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Building Conservation Associates

Washington National Cathedral

Location: Washington, D.C.
Year Built:: 1907-1990
Original Architect: George Frederick Bodley, Philip Hubert Frohman

The Washington National Cathedral was constructed over a period of 83 years, from 1907 to 1990. Its massive stone construction, rose windows, towers and buttresses recall the great cathedrals of Europe. The interior is equally as ornate, with stone carvings, elaborate carved woodwork, and paintings. Following the 2011 Virginia-based earthquake, the Cathedral embarked on an extensive inspection and repair program to address conditions caused by the earthquake.  

BCA worked with the Cathedral’s Preservation and Facilities Department to evaluate the condition of Guastavino Akoustolith ceiling tile and limestone ribs. BCA surveyed these masonry components of the ceiling and performed a series of tests to evaluate the best way to clean and repair them. Analysis of the Akoustolith and its mortar was performed to guide replacement materials. Following the survey and testing, BCA developed bid documents for the restoration of the Akoustolith and performed construction phase services to ensure quality control throughout the restoration process.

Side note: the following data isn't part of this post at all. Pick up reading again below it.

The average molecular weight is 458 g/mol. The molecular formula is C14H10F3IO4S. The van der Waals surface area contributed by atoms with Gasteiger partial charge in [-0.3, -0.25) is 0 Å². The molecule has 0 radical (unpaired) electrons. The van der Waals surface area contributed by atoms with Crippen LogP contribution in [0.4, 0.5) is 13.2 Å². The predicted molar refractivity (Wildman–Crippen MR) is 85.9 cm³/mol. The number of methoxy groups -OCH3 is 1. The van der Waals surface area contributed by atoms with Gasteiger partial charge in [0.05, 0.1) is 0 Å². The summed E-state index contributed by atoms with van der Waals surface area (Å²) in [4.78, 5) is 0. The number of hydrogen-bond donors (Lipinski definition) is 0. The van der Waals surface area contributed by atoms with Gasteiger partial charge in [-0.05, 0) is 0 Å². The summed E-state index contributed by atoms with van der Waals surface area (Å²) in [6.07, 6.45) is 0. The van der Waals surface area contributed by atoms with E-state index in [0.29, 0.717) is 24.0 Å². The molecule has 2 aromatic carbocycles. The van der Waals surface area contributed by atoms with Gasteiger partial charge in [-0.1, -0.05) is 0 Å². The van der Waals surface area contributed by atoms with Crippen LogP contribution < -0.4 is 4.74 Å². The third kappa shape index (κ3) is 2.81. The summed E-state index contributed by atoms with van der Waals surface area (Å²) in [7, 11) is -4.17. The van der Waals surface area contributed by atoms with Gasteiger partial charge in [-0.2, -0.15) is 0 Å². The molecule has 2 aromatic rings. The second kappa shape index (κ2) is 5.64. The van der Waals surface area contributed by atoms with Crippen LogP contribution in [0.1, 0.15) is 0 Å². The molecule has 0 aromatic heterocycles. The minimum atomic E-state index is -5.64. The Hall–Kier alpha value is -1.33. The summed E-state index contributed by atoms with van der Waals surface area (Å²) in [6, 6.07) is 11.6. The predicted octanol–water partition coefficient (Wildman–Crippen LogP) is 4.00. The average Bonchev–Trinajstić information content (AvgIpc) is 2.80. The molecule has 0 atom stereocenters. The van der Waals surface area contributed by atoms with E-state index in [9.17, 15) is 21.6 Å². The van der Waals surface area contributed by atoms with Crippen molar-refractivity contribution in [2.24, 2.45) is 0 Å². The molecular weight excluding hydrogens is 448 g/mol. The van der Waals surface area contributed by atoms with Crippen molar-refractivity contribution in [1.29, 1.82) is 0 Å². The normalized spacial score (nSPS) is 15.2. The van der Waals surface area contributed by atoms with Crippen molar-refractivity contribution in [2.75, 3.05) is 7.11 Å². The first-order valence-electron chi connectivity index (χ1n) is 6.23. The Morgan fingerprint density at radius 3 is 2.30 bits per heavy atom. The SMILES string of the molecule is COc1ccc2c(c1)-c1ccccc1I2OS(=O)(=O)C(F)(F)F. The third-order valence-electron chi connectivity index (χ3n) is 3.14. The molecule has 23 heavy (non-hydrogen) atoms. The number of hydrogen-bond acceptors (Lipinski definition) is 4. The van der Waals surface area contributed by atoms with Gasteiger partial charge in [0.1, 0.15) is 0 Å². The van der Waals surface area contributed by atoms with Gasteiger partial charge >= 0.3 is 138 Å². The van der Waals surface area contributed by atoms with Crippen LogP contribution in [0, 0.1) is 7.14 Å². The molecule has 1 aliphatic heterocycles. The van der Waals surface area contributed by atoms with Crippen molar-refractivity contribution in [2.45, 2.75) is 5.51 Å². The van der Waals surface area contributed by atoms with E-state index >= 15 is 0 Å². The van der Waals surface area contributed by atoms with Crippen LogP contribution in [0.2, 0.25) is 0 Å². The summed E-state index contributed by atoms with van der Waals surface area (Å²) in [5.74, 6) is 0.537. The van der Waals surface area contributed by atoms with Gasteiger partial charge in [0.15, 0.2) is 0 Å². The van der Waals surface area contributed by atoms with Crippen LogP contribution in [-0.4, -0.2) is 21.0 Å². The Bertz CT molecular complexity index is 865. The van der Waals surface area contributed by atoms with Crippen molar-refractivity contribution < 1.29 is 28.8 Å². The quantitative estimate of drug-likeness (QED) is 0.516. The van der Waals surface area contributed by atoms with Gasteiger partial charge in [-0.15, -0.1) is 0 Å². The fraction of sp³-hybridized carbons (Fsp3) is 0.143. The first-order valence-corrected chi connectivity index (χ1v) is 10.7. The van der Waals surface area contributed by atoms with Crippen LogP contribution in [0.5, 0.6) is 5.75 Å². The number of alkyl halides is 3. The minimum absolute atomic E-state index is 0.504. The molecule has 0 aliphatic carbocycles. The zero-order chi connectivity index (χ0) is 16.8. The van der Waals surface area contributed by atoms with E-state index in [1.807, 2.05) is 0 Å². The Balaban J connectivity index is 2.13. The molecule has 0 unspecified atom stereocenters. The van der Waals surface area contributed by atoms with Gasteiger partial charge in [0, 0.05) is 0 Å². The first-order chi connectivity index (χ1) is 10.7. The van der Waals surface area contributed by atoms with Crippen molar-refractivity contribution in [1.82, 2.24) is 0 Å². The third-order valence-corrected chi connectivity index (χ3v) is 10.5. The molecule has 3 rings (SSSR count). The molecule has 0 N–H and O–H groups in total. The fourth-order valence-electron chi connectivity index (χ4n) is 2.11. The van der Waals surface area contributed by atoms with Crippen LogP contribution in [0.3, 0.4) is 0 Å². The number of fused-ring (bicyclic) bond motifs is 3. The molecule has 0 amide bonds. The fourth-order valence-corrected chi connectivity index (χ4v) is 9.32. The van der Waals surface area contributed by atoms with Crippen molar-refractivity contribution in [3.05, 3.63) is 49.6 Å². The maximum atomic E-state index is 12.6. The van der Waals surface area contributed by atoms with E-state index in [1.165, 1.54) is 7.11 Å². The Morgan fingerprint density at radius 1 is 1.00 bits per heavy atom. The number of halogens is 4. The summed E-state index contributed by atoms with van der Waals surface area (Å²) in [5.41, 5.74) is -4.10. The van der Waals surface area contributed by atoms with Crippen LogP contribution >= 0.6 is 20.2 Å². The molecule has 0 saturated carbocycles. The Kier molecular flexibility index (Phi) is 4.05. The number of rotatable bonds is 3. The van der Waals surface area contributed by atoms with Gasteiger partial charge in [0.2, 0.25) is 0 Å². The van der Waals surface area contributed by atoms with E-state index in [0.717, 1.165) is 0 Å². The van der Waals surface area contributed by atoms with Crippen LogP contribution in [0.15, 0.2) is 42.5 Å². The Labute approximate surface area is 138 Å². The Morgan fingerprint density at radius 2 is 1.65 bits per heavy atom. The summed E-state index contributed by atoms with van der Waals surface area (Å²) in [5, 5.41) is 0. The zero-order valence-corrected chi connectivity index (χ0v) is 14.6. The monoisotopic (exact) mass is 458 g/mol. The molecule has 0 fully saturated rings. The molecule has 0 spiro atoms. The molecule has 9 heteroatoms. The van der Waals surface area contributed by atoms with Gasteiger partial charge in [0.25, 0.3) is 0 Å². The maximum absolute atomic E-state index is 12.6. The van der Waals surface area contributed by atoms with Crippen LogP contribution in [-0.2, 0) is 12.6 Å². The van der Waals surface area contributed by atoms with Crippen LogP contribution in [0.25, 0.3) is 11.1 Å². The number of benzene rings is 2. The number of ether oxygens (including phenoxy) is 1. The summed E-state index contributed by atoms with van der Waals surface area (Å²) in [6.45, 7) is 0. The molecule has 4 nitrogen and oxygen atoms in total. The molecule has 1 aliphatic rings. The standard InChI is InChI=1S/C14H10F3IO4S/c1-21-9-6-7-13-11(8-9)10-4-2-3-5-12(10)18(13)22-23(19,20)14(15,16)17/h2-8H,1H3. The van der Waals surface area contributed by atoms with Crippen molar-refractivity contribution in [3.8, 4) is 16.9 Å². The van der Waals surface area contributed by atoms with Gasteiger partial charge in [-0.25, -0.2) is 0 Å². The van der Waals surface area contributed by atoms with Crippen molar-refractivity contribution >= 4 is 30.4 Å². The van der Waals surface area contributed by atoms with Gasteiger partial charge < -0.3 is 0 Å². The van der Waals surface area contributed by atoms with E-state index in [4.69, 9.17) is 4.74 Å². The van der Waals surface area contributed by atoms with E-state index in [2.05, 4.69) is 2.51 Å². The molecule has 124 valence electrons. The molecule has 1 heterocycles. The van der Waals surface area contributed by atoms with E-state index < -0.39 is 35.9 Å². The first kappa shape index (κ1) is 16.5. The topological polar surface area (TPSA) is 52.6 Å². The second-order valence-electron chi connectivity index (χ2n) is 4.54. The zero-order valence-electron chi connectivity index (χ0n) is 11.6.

As the Cathedral was beginning an organ restoration project, the cathedral’s musicians called attention to acoustical problems with the existing ceiling asked to improve the acoustical conditions within the space in conjunction with the organ restoration. BCA developed a testing program in collaboration with an acoustician to evaluate the efficacy of coating the Akoustolith ceiling tile, a treatment that could be executed while the building was fully scaffolded for the inspection and repair campaign. The goal of the testing program was to identify an acoustically effective treatment while minimizing visibility of the coating, and to evaluate the acoustics of the space before and after treatment. BCA installed small and large-scale mock-ups in place to evaluate the options. Through the testing, BCA was able to recommend a practical, effective method for coating the Akoustolith that resulted in better acoustics but produced no visible change to the ceiling.